The Guy Who Went Up To A Ranch And Came Back With Fat Man Underpants

Posted by Big Daddy Paul in Travel Stories

We have some friends who live on a real-live cattle ranch in Northern California. We visit them every year, enjoying our time shooting squirrels, riding around on four-wheelers and white-knuckling on horses that walk slower than a squirrel with a broken back. It is an important space for us to leave city living behind and enjoy a spectacularly beautiful area. Here are the quick hits from the weekend:

Yee haw!

We were treated to an impromptu parade consisting of a saint bernard, a dog that antagonizes horses, a tiny dog that thinks he is a Muppet, kids on bikes and a goat named after a dead rapper. Needless to say, such a parade can have no name.

Our bid to hike the entire Pacific Crest Trail fell short when, with only 2,649.9 miles left, we went back to the car and had a picnic by a pristine mountain lake.

While offroading and sipping a fine Southern Oregon red wine, we found a horse skull with a bullet hole in it. Malcolm brought it to school, ensuring his reputation in his new class will be, “the kid who brought a euthanized horse skull to school.”

We tried to go to a cowboy bar, but it was closed because the owner got bored and went home.

Sadly, one of the casings went in Judd's wine. Being the gamer he is, he kept drinking anyways...

Sadly, one of the spent casings went in Judd’s wine. Being the gamer he is, he kept drinking anyways…

I demonstrated the proper technique for opening a wax-sealed armagnac bottle by banging it against the side of the house. The wax seal on the particular bottle I brought was soft, meaning the “banging” was more a “light tapping.” Underwhelming was an understatement. (Or was it an overstatement? Either way, not impressive.)

You might be thinking, “Paul, all of these things sound rather subdued. It sounds like you had a perfectly nice time up there, but did anything really interesting happen?”

Read on!

I forgot to pack underwear for the trip. It was not intentional, as our hosts have repeatedly assured me that going commando is NOT a normal part of ranch life. Upon realizing this discovery the first morning, I was forced to consider three options:

  1. Wear dirty underpants.
  2. Wear no underpants.
  3. Find new underpants.

Option 1 had merit. After all, most of the historical figures we celebrate went around wearing undergarments that were not so fresh. Think Thomas Jefferson or George Patton wore clean drawers all the time when the were out there making this country great? Nope. I guarantee this, too, if you ask, “What would Jesus do?” in the same situation, it would be “wear weathered skivvies.” Surely, I would have been in good company if I just decided to grin and bear it for the remainder of the weekend. With all the beef we were eating during the weekend, though, the prospect of a five hour car ride home in four day old underpants was not going to cut it. Option 1: REJECTED.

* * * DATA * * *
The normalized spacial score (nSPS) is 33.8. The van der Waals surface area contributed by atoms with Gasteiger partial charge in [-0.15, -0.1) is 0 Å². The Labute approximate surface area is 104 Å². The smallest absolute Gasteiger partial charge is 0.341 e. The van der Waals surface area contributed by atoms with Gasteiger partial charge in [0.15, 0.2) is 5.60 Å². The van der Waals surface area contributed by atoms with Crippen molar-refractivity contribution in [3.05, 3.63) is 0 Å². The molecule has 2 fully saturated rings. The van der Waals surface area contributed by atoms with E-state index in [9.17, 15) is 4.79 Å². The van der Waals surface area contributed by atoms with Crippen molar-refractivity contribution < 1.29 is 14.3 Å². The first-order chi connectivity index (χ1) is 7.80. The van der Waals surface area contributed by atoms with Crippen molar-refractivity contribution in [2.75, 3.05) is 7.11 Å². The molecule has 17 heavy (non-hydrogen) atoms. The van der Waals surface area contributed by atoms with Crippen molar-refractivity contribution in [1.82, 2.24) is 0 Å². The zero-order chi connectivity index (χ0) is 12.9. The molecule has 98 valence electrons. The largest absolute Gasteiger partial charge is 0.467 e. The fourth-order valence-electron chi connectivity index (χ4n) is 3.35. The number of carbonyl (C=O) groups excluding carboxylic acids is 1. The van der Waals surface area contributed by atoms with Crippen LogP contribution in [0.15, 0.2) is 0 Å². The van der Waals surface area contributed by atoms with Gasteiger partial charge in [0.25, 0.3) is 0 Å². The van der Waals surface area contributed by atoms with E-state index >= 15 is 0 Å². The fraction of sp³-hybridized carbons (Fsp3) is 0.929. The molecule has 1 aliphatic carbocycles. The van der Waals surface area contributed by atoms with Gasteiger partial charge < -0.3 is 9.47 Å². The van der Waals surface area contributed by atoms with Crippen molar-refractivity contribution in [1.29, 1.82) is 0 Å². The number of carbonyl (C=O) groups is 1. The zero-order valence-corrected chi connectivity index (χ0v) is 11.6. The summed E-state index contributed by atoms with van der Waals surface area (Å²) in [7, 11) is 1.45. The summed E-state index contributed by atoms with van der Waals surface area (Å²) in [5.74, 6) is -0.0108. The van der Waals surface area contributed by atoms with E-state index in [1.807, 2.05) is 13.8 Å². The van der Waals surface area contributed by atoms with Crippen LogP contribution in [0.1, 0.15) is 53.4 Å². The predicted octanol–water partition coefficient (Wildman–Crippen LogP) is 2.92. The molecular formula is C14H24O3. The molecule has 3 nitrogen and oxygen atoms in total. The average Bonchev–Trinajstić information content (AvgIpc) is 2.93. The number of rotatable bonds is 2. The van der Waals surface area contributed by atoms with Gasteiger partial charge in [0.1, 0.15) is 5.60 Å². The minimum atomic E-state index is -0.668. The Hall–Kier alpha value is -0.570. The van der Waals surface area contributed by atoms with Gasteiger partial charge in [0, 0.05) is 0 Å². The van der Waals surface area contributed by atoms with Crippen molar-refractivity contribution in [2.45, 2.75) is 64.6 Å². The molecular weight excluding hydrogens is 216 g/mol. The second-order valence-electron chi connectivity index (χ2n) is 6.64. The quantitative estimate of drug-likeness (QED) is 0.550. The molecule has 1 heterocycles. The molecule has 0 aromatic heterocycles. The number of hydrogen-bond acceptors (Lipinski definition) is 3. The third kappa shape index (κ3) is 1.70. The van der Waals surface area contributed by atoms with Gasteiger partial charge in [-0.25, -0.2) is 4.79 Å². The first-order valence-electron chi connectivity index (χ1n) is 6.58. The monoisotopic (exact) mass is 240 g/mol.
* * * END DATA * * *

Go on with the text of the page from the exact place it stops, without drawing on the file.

IMG_4930Option 2 did not seem appealing to me. Many of my good friends profess to a undergarment-free lifestyle, but it is really not something I can get behind. Call me a prude, but I really don’t like the idea of my bits flopping around willy-nilly all day. If I zig, won’t everything zag? This is especially dangerous on the ranch, where trampolines, horseback rides and off-roading are all on the table. I was not going to grin and bare it. Option 2: REJECTED.

This really only left one workable option: I had to find new underpants. This proved trickier than you might expect, as the ranch is at least 30 minutes away from “normal”  underwear dispensaries, like Walmart. Was I 100% sure that I needed to make the trip? Nothing tests your resolve like having to drive an hour out of your way. (I’m pretty sure that that if Lincoln was an hour away from Gettysburg that day, we’d all be talking about the great, “Wilmington Address” instead.) My friend Regina informed me that there were a few closer places that might have what I needed.

The first place we went was a small women’s boutique and there was no chance I was going to walk in and ask whether they had anything that would fit me. The second place we went was a small grocer, and while they had plenty of pants, shirts, hats and socks, they had nothing for the nether-regions. Finally, we went to a place called Mean Genes, a gas station, deli, and, apparently, hunting enthusiast outfitter. I was ecstatic when, amongst the camouflage jackets and vests, I saw numerous packages of underpants. Success!